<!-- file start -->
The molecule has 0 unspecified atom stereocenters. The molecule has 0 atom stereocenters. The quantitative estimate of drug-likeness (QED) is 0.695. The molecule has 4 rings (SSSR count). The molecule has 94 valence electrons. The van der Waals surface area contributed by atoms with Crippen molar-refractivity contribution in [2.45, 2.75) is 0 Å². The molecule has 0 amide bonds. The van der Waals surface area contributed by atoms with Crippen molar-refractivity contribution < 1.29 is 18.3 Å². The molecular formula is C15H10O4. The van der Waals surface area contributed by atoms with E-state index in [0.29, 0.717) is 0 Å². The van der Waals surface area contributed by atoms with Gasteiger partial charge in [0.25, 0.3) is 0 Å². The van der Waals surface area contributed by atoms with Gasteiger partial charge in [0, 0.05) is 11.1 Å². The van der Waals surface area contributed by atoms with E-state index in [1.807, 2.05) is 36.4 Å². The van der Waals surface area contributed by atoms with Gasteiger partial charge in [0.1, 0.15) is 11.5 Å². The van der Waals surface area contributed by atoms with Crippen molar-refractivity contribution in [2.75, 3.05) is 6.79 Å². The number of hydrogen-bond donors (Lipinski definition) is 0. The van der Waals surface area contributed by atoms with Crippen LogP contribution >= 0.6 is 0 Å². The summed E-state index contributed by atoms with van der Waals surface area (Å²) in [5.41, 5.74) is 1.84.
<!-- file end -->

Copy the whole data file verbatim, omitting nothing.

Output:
The molecule has 0 unspecified atom stereocenters. The molecule has 0 atom stereocenters. The quantitative estimate of drug-likeness (QED) is 0.695. The molecule has 4 rings (SSSR count). The molecule has 94 valence electrons. The van der Waals surface area contributed by atoms with Crippen molar-refractivity contribution in [2.45, 2.75) is 0 Å². The molecule has 0 amide bonds. The van der Waals surface area contributed by atoms with Crippen molar-refractivity contribution < 1.29 is 18.3 Å². The molecular formula is C15H10O4. The van der Waals surface area contributed by atoms with E-state index in [0.29, 0.717) is 0 Å². The van der Waals surface area contributed by atoms with Gasteiger partial charge in [0.25, 0.3) is 0 Å². The van der Waals surface area contributed by atoms with Gasteiger partial charge in [0, 0.05) is 11.1 Å². The van der Waals surface area contributed by atoms with E-state index in [1.807, 2.05) is 36.4 Å². The van der Waals surface area contributed by atoms with Gasteiger partial charge in [0.1, 0.15) is 11.5 Å². The van der Waals surface area contributed by atoms with Crippen molar-refractivity contribution in [2.75, 3.05) is 6.79 Å². The number of hydrogen-bond donors (Lipinski definition) is 0. The van der Waals surface area contributed by atoms with Crippen LogP contribution >= 0.6 is 0 Å². The summed E-state index contributed by atoms with van der Waals surface area (Å²) in [5.41, 5.74) is 1.84.